I now live with permanent brain fog and permanent continuous near-fainting. The degrees of severity vary, but there is a baseline beneath which neither ever goes and the rate of deterioration is truly frightening. I never experience clear-headedness any more. And I miss it.

 

I’m writing this first thing in the morning because, once I’ve woken up properly, I can think most clearly then. The moment I sit up in bed the heart starts going crazy. Sometimes it’s already beating a fast rhythm when I wake. But it always gets worse the moment I get up and start moving. And once it’s done that, it’s with me for the whole day. No escape, no relief, that’s it for the day. Fast heart rate + low blood pressure = fainty experience. Plenty of stuff can make it worse. And being able to think clearly enough to write is really rare these days. So I pick my moments. Magic Dude went off to work this morning and I propped myself up in bed with the laptop because I felt the urge to write this while my brain is functioning close to its best baseline. It’s taken me ’til lunchtime to write this.

I’ll find a way through it. I always do. But this has been a particularly tough ride. I want to keep my brain as functional as possible. Here’s hoping the doctor sees the sense in referring me to someone who actually has training and experience in treating this, then maybe I can eventually get some improvement. I’m quantifying symptoms, making pretty little graphs and collecting helpful research at the most basic level for the doctor to look at if he wants to understand it better. I’m being the best ‘expert patient’ that I can be under the circumstances. Now I’ve just got to hope that my doc’ can do his best doctoring under the circumstances, too!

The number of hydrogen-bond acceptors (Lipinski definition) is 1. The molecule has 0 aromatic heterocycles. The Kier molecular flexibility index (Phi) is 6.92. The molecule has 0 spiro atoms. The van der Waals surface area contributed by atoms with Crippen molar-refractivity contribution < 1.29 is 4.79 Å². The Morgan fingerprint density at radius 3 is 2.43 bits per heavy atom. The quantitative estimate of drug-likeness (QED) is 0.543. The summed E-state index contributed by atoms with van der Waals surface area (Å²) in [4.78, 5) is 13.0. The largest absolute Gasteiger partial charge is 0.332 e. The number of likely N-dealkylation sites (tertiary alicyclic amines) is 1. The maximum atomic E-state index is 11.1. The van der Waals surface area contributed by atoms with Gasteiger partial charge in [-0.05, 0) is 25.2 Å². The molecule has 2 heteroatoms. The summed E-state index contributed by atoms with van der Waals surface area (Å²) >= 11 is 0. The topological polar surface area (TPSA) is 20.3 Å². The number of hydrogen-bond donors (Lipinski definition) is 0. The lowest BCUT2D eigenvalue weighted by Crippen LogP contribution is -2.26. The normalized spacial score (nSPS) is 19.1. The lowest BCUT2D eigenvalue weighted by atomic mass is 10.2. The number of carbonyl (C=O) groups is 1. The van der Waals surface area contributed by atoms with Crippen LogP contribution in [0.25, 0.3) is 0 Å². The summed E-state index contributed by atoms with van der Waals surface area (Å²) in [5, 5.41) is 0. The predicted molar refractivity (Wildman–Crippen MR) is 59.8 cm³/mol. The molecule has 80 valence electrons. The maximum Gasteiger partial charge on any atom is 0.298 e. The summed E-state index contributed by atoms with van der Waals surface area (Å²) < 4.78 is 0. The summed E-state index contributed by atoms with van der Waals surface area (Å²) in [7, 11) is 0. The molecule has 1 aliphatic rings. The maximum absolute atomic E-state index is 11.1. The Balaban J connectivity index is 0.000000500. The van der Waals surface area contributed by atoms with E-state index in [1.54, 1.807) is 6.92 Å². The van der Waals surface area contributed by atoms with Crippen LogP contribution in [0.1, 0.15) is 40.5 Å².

x

Temporary cyborg and wearer of an invisible (purple) cape

I must be turning into my very own special version of old-young-person…. coz there I was a few weeks ago, sitting in my third cardiology appointment complete with thin hospital fleece, and whilst I was aware of my body temperature yo-yo-ing between shivering cold and a half-hearted attempt at self-combustion, my brain was otherwise occupied and volunteered a suggestion….. ‘oooh, this fleece would be really handy for covering the winter veg’’!

<facepalm>

Gardening thoughts? In a cardio’ appointment? Ah well, I do use distraction as a handy tool for coping with my conditions and their symptoms. I guess it must’ve become a seriously ingrained habit!

So yes, … I finally got to see a cardiologist, and my near-fainting issues all made the same sense to him as they did to me. Huzzah!

He even knew what CRPS was, and how it can sometimes result in general autonomic dysfunction. It’s such a relief to not have to explain my medical condition for once. That’s the trouble with having a comparatively rare condition, you usually end up training the doc’s, and they’re not always too happy about the knowledge switcheroo!

Yes, the near-fainting persists. As does the generally increased, but crazily variable heart-rate. This coupled with my existing autonomic dysfunction and my long list of resulting varied symptoms, suggests that it’s ‘just’ my ANS being spectacularly inappropriate! As usual!